I’m reading Stumbling on Happiness by Daniel Gilbert (well, listening to it- I love Audible.com – great for commutes and car rides not taken up by podcasts). It sounds like another pop psych book, but it’s really about one of my favorite topics- How the brain works.
The lump of matter between our ears can be compared to a computer, electrical wires, or many other things, but I see it as a starting point for understanding most everything about people.
The brain is not static, but changes over time. As we grow, it grows, and different parts “come online” over time. For example, all of the classic child developmental stages proposed by Piaget have been found to coincide with changes in brain structure and growth. When you learn that the frontal lobes, responsible for things like higher order thinking, judgment, organization and the like don’t finish their large growth spurt until about age 22, it’s no wonder insurance companies don’t cut young people a break until they reach age 25.
Then take facts like developmental windows, where it’s easier to learn certain tasks like foreign languages when you’re young, or how hard it is to unlearn things you never learned properly the first time- like those few multiplication facts that always tripped you up, or those words you always seem to misspells in an idiosyncratic way….You rapidly conclude there’s something to this wiring thing, and when you accidentally wire a defective pathway, it’s really hard to shut it down and rewire it to the right information.
The great thing about Stumbling On Happiness is its discussion of how bad we are at previewing what will make us happy. There are all sorts of tricks our brains do to get us through the day; our adaptive, hard-wired responses to things that cause us always to assume we’ll be happy only if __________________ (fill in the blank). We make a million dollars. The person of our dreams loves us back. Our children are budding geniuses. We have a vacation home. You name it.
However, you often find once you reach the end point or goal, the fun seems to have been in the striving and not in the end point itself. I’ve been struck at how many Oscar winners say it was a great moment, but the cache of the achievement wears off pretty quick- you get a couple of months of special attention, and then you were that guy we saw on TV again, nothing so extraordinary.
For kids with LD, many have quirky wiring. Their brains may do some things very well, but other things are much slower and ponderous by comparison. This means you can have incredibly smart and intuitive people who are great at coming up with new ideas, or linking ideas together, yet when it comes to making these great ideas concrete action steps, they are hopeless. Other kids learn much better auditorily than visually, making audio books great for them, but written books painful.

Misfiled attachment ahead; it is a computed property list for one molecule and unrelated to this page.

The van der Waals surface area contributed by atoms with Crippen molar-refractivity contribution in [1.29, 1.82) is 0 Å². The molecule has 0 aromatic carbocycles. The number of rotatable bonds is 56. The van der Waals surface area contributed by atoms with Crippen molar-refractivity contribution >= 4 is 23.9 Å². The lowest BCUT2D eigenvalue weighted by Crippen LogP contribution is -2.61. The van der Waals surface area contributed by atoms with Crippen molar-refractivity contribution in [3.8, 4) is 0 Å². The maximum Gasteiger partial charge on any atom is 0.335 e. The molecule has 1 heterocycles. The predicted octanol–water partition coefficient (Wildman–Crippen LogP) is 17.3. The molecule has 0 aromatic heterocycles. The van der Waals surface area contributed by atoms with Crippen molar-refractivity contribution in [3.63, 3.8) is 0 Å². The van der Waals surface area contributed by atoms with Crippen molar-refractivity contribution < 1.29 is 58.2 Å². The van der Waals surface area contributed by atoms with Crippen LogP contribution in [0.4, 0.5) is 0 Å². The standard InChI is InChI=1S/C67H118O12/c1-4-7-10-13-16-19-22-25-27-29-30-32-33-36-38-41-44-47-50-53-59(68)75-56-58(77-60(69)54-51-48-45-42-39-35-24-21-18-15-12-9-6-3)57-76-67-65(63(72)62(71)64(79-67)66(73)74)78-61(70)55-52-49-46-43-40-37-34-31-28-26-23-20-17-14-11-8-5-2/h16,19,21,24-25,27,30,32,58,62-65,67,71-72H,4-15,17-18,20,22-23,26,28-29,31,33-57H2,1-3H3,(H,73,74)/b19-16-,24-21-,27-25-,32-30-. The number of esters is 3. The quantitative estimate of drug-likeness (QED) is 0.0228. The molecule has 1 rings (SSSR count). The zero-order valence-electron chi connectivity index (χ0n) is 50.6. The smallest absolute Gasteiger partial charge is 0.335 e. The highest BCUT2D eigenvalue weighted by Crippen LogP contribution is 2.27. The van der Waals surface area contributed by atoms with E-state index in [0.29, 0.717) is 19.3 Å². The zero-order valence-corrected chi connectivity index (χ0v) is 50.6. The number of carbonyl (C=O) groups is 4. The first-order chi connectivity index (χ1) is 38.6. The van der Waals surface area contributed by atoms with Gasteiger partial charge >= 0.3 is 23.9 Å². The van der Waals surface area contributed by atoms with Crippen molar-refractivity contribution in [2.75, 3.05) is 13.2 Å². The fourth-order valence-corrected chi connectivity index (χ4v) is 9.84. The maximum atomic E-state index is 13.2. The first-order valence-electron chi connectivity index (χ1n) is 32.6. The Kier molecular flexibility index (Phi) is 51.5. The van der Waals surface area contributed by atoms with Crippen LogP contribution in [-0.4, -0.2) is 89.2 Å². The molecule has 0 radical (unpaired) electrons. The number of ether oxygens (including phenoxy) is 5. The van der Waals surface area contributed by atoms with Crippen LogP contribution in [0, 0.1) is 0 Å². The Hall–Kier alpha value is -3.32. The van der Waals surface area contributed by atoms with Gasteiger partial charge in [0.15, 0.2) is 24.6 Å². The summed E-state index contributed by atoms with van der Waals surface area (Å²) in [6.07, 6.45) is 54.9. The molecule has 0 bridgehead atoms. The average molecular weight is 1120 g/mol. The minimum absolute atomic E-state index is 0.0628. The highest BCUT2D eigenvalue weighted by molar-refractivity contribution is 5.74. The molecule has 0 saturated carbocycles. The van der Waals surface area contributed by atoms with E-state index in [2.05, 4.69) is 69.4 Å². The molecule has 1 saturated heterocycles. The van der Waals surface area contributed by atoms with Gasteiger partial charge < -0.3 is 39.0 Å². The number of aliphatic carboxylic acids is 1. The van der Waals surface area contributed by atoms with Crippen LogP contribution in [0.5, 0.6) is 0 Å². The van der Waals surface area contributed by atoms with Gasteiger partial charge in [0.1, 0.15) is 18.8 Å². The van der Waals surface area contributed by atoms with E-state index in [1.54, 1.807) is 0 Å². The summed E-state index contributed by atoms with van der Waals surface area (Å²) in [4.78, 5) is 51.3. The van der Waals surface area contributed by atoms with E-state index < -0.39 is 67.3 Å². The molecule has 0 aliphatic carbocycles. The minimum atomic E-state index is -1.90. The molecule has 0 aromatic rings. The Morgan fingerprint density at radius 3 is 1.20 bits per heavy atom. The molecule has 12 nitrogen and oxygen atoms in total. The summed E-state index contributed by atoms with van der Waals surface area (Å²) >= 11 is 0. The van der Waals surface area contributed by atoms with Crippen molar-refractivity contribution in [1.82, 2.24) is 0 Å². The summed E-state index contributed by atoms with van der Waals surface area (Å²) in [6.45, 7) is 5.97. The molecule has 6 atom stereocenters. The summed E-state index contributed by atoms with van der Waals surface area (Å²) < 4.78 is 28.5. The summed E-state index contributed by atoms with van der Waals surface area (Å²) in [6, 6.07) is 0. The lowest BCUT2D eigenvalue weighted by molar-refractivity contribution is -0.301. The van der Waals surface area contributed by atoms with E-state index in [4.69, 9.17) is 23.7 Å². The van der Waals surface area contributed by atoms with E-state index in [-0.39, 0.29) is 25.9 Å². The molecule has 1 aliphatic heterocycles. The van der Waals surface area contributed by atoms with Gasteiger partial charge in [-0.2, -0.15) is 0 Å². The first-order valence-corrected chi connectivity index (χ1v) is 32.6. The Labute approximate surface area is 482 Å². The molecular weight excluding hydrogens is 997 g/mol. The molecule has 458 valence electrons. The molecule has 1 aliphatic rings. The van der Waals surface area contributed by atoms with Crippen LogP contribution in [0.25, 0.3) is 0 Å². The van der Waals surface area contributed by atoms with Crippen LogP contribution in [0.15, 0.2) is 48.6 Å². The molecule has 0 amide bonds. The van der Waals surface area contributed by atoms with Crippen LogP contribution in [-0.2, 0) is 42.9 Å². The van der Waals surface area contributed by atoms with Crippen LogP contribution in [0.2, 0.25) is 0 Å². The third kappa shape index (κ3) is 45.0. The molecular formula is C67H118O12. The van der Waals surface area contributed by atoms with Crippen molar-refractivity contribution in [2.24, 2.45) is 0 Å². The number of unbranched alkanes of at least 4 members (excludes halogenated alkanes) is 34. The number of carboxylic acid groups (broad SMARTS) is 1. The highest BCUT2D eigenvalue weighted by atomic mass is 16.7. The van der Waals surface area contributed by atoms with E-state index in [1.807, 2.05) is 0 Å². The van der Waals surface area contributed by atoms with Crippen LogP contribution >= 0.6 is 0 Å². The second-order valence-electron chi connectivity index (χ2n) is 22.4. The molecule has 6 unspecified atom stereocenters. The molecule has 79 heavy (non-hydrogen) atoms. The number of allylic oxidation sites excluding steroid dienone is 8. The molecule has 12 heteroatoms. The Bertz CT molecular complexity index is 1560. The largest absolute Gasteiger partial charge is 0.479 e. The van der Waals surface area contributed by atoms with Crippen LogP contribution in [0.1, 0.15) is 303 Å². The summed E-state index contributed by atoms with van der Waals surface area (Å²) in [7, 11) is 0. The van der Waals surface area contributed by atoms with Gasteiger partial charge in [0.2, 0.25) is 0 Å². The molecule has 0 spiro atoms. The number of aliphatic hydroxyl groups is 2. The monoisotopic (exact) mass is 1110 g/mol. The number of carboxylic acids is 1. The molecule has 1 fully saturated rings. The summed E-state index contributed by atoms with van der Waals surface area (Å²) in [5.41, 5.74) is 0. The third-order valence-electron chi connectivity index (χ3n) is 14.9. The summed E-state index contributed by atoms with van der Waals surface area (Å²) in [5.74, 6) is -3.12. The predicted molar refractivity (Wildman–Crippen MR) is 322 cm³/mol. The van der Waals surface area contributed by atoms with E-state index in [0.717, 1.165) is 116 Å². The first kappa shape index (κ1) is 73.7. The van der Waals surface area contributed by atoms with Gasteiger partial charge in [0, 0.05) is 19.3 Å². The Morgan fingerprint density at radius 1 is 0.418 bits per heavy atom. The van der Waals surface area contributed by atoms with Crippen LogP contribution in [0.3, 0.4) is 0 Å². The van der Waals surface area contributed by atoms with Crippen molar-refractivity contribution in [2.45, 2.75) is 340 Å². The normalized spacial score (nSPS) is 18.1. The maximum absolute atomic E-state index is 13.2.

Kids on the autism spectrum, for example, often have extreme sensitivities to touch, smell , sounds, and other external stimuli they can’t control. There seems to be some indication that these kids don’t have their neuron highways trimmed down to high speed T1 lines, but maintain a series of highly connected back roads, meaning every stimulus lights up the whole brain, not just selected parts. This overstimulus is often too much for them to process and bear, causing them to freak out. Not unlike when I snap at my kids when both are vying for my attention while I’m also trying to make dinner and talk on the phone. My system gets overloaded and I freak out, even if I don’t want to-my system simply breaks down over the stress and needs a reboot, so to speak.
I believe if we can understand how our brains work and process data, how we behave and act makes a heck of a lot more sense. Then we can make more conscious decisions about what we really want to do, what will really make us happy – once we understand that happiness is not a set of external circumstances, but really about our perceptions and expectations.
Once we really understand happiness as a satisfaction of needs, maybe fewer people will expect other people to make us happy. Instead, happiness can be achieved by taking control over ourselves and our choices, good and bad. And frankly realizing I have control over my own happiness is a lot less frustrating than waiting for the happiness fairy to show up (rotten bastard never seems to come on time, does he?) Or for that matter, expecting other people to do something to make me happy- they aren’t trained seals, after all- no one can make you happy. Other people can bring joy into your life, share their ideas and opinions, share themselves in a multitude of ways – but in the end, they can;t make you ahppy or sad- that is a choice you make on your own.